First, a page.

It paid off. The morning after the event, a man walked into his office with a check for $100,000.

After that, he was introduced to Second Avenue Partners, a group of Seattle investors who would end up injecting $1 million to start, and to this day serve as mentors and advisers to Powell and the company.

Other tries saw zero results.

Second Avenue referred Powell to every venture-capital firm in town. During one of those meetings, Powell realized he would be turned down by all.

One potential investor interrupted him during his pitch, and said: “I get it, this is an execution play.” The investor meant that HouseValues didn’t have any unique technology, that the company’s business was easily reproducible by anyone.

The “execution play” line is a mantra that continues as a joke at HouseValues today.

“HouseValues is one of those companies that’s looks simple, but there’s thousands of details under the hood. It’s an execution play to the nth degree,” Powell said.

Instead of raising capital, the company survived off revenues.

“The key lesson there is that potential investors are naturally skeptical of entrepreneurs who they’ve never heard of before that have no track record. I cultivated a relationship via e-mail.”

On realizing you need help:
Although Powell knew everything about the company, he was only one man. In early 2002, signs appeared he couldn’t handle all the work. The company had about 75 employees, launched in 34 cities and had about 3,500 agents.

“It outgrew me and my ability to manage it,” Powell said. “I have learned that managing is not my strength; it’s not in my DNA or wiring.”

But Powell was stubborn. He didn’t want to spend additional money on more executives.

Pete Higgins and Nick Haunauer of Second Avenue Partners kept trying to show him that he needed help, but for the most part let Powell figure it out “60 to 90 days after it was too late,” he admits. “They let me feel the pain.”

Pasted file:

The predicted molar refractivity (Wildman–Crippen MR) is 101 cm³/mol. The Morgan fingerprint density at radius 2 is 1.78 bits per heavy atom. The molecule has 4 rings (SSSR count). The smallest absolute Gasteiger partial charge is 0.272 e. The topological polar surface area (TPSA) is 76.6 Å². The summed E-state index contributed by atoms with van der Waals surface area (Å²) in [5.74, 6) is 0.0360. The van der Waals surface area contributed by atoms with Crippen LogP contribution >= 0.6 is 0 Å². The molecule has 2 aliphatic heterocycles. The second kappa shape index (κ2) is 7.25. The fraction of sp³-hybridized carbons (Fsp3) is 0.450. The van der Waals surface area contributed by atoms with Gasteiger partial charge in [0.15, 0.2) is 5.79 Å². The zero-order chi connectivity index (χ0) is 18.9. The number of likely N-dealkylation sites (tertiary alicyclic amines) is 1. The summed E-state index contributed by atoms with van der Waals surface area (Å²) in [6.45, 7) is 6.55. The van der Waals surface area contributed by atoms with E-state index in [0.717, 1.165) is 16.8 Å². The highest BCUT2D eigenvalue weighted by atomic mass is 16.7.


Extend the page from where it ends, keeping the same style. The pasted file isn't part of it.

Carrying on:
Soon after, Powell started recruiting for two executives, not one as originally suggested.

On hiring good talent:

Once Powell decided to hire executives, he wanted to do it cheaply. He would recruit and interview the executives himself. A headhunter would be too expensive.

“In hindsight, that was a bad decision,” Powell said.

When running a small, nimble company where each employee has to wear multiple hats, he said he can’t overemphasize the need to hire people for specific skills but who can handle rapid change.

“If I look back over the five years, that is the No. 1 thing that has caused more stress and anxiety,” he said. “The personnel issues are hard. It’s hard to sleep when you know you have to wake up Friday morning and fire someone.”

In all, while Powell was chief executive, HouseValues raised $4 million in financing and used $3 million of it. When it turned profitable, there was still $1 million left in the bank.

For his time, he and his wife have been highly rewarded, together owning a large percentage of the company that is worth roughly $37.3 million today.

“I don’t feel much different than I did five years ago,” he said. “I’m still not comfortable with this position of financial success.”

Next up, Powell hopes to help entrepreneurs trying to start a company. For now, that will take shape as a blog at

Tricia Duryee: 206-464-3283 or